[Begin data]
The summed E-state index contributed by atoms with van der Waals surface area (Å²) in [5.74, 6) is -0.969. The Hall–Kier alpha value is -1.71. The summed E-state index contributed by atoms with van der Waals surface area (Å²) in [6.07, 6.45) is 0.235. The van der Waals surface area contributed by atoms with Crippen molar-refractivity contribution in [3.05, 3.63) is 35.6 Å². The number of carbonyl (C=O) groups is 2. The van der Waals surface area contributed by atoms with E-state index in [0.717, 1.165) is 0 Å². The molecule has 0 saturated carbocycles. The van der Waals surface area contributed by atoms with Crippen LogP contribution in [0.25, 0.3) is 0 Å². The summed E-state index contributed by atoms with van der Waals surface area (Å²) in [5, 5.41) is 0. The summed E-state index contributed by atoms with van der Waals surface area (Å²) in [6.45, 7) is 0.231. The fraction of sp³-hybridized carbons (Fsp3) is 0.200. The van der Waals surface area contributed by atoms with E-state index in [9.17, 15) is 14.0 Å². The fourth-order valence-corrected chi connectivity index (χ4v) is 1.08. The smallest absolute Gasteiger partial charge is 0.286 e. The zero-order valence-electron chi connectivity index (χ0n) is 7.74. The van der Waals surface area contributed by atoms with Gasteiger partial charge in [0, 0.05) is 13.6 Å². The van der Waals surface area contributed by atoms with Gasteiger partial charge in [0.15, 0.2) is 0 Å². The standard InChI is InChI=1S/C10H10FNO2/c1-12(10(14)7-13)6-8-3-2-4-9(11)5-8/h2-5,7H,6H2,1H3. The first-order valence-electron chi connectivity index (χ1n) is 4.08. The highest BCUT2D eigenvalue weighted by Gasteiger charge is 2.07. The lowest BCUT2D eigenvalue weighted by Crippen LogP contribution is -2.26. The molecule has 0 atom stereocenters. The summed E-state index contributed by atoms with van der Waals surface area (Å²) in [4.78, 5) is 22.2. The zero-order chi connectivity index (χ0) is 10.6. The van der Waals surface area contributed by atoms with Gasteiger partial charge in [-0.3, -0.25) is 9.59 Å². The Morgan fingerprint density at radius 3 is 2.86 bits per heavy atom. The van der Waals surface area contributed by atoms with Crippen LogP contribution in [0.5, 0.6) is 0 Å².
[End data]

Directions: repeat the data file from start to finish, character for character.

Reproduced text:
The summed E-state index contributed by atoms with van der Waals surface area (Å²) in [5.74, 6) is -0.969. The Hall–Kier alpha value is -1.71. The summed E-state index contributed by atoms with van der Waals surface area (Å²) in [6.07, 6.45) is 0.235. The van der Waals surface area contributed by atoms with Crippen molar-refractivity contribution in [3.05, 3.63) is 35.6 Å². The number of carbonyl (C=O) groups is 2. The van der Waals surface area contributed by atoms with E-state index in [0.717, 1.165) is 0 Å². The molecule has 0 saturated carbocycles. The van der Waals surface area contributed by atoms with Crippen LogP contribution in [0.25, 0.3) is 0 Å². The summed E-state index contributed by atoms with van der Waals surface area (Å²) in [5, 5.41) is 0. The summed E-state index contributed by atoms with van der Waals surface area (Å²) in [6.45, 7) is 0.231. The fraction of sp³-hybridized carbons (Fsp3) is 0.200. The van der Waals surface area contributed by atoms with E-state index in [9.17, 15) is 14.0 Å². The fourth-order valence-corrected chi connectivity index (χ4v) is 1.08. The smallest absolute Gasteiger partial charge is 0.286 e. The zero-order valence-electron chi connectivity index (χ0n) is 7.74. The van der Waals surface area contributed by atoms with Gasteiger partial charge in [0, 0.05) is 13.6 Å². The van der Waals surface area contributed by atoms with Gasteiger partial charge in [0.15, 0.2) is 0 Å². The standard InChI is InChI=1S/C10H10FNO2/c1-12(10(14)7-13)6-8-3-2-4-9(11)5-8/h2-5,7H,6H2,1H3. The first-order valence-electron chi connectivity index (χ1n) is 4.08. The highest BCUT2D eigenvalue weighted by Gasteiger charge is 2.07. The lowest BCUT2D eigenvalue weighted by Crippen LogP contribution is -2.26. The molecule has 0 atom stereocenters. The summed E-state index contributed by atoms with van der Waals surface area (Å²) in [4.78, 5) is 22.2. The zero-order chi connectivity index (χ0) is 10.6. The van der Waals surface area contributed by atoms with Gasteiger partial charge in [-0.3, -0.25) is 9.59 Å². The Morgan fingerprint density at radius 3 is 2.86 bits per heavy atom. The van der Waals surface area contributed by atoms with Crippen LogP contribution in [0.5, 0.6) is 0 Å².